The retina

The retina is a thin, sheet-like structure that lines the back of the eye. Cells in the retina are responsible for turning light stimulus into an electrical signal that then gets transmitted to the brain which interprets the signal as a visual image.

The retina sits on top of a layer of cells called the retinal pigmented epithelium (RPE) which in turn sits on top of a highly vascular structure called the choroid. The retina obtains much of its oxygen and nutrients from the choroid and the RPE is responsible for renewal processes that keep the retina functioning.

Retinal detachment

A detachment of the retina means that the retina has detached from the underlying retinal pigmented epithelium and choroid. Because these structures are important in the health of the retina, detachment leads to an inability of retinal cells to function properly.

The result is blindness as well as eventual death of the retina.


There are many causes of a retinal detachment. 

  • In general, it can be pushed off by fluid or cellular build up under the retina such as in cases of high blood pressure, bleeding disorders, trauma, infectious and immune-mediated inflammation, or some tumours.
  • It can be pulled off by bands of organizing inflammatory debris that may form in the fluid-filled space in front of the retina.
  • Holes or tears can form in the retina that progress into full detachments.

Signs of a retinal detachment

The main clinical sign of a retinal detachment is a loss of vision in the affected eye. As well, the pupil usually becomes dilated (enlarged).

The loss of vision may not be noticed if the detachment only occurs in one eye as the animal may compensate for the loss of vision by using the good eye.


Treatment will depend on the cause of the retinal detachment. High blood pressure and infectious or immune-mediated inflammatory disease require specific medical therapy.

Contracting bands that are pulling the retina off and holes or tears that progress to retinal detachment require surgical reattachment surgery.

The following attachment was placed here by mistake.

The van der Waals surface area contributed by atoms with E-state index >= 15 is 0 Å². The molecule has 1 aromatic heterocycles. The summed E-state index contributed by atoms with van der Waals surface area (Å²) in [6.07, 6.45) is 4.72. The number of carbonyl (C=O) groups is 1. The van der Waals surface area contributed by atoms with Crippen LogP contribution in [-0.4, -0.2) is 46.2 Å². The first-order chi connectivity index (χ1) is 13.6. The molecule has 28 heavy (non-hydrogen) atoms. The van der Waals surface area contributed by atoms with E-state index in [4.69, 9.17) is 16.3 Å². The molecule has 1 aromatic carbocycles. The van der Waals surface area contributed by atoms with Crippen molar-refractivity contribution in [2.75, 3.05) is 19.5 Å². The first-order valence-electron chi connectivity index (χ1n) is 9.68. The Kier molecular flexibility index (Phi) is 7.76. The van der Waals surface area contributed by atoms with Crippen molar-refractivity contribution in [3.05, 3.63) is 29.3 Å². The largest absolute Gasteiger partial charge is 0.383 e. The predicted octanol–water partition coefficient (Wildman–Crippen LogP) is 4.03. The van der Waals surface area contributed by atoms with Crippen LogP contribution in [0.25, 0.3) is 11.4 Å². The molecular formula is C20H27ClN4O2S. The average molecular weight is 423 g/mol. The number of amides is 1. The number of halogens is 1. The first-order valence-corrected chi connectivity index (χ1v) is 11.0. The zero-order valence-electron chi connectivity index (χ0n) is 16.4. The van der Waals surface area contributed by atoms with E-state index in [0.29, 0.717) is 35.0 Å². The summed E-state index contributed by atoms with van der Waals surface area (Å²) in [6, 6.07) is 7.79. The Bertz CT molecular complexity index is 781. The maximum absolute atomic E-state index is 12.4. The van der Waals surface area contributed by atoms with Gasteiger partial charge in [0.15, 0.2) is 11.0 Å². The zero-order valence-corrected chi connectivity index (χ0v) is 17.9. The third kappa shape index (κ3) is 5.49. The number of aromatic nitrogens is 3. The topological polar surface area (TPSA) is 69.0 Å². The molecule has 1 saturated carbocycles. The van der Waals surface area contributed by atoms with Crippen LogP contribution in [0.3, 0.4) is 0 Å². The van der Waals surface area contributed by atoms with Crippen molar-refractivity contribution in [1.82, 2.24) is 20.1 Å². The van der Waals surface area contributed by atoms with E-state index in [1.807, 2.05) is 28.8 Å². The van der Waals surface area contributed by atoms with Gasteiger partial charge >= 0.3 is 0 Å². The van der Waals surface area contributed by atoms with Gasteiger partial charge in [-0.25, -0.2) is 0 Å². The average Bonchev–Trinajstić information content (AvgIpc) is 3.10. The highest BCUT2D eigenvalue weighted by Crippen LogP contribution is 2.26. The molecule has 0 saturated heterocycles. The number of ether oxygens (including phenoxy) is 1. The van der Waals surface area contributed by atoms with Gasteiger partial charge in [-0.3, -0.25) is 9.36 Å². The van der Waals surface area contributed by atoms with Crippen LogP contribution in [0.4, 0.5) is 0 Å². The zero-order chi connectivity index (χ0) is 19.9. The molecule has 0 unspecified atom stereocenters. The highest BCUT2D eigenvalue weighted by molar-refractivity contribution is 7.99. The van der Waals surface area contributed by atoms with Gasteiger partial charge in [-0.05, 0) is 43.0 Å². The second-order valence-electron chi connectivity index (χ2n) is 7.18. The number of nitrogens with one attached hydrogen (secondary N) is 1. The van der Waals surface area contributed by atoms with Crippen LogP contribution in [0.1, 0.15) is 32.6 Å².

Retinal Reattachment Surgery

Retinal reattachment surgery is a technically demanding surgery that is performed under a general anesthesia using a special operating microscope.

In general, the fluid that normally sits in front of the retina is removed, and the retina is then replaced into its normal position.

Next, a laser is used to make small scars between the retina and the underlying structures in order to help hold it in place.

The fluid that was removed is replaced with sterile silicone oil, which remains within the eye forever.

Success Rate

Retinal reattachment surgery is a relatively new procedure. The rate of successful reattachment of the retina is high. Successful return of vision, however, depends on how long the retina has been detached and how much damage has occurred to it during that time.

The longer the retina is detached, the more permanent damage that is done. Reattachment should be performed within four weeks of the detachment in order to return some functional vision.

We recommend performing retinal reattachment as soon as possible after the diagnosis of detachment. In our experience, the long-term visual outcome following retinal reattachment surgery is less than 50 per cent.

Possible Complications

Complications can occur during or after surgery. Complications during surgery may include:

  • bleeding into the eye
  • damage to the retina itself.

Complications following surgery can include: 

  • infection
  • elevated intraocular pressures (post-operative glaucoma)
  • cataract formation
  • corneal ulceration
  • displacement of silicone oil into the front of the eye
  • failure of vision to return.

Complications often require a second surgery to remove the eye or place an intrascleral prosthesis.

Deciding on Surgery

How do I know if my animal is a candidate for retinal reattachment surgery?

Examination by a veterinary ophthalmologist is required to decide if your animal is a candidate for surgery. Examination by your veterinarian is the first step followed by referral to a veterinary ophthalmologist.

The type and the cause of retinal detachment must first be determined and this may require various types of diagnostic testing such as blood pressure measurement and blood tests to rule out infectious diseases.

How long will my animal be in hospital after surgery?

Your animal will need to be in the WCVM Veterinary Medical Centre the day prior to surgery for pre-surgical and pre-anesthetic assessments and will usually go home during the afternoon of the surgery.

You will be expected to return the following morning for re-evaluation. Several re-check examinations will usually be required over the next year and these will be scheduled based on the individual needs of the animal.

Appointments and Referrals

Animal Owners

This is a referral-based service. You will need to have your veterinarian submit a referral form to the Veterinary Medical Centre before you can make an appointment with this clinical service. 

Your local veterinarian may choose to consult with the WCVM ophthalmology service regarding your animal’s condition and possible treatment protocols. At that point, your veterinarian may decide to refer your animal to the VMC's ophthalmology service.

Referring Veterinarians

Submit an online referral form.

If you have any questions about a referral patient, please contact WCVM Ophthalmology Service:

 Emergency services available 24/7

Emergency services are available for acutely ill or seriously injured animals.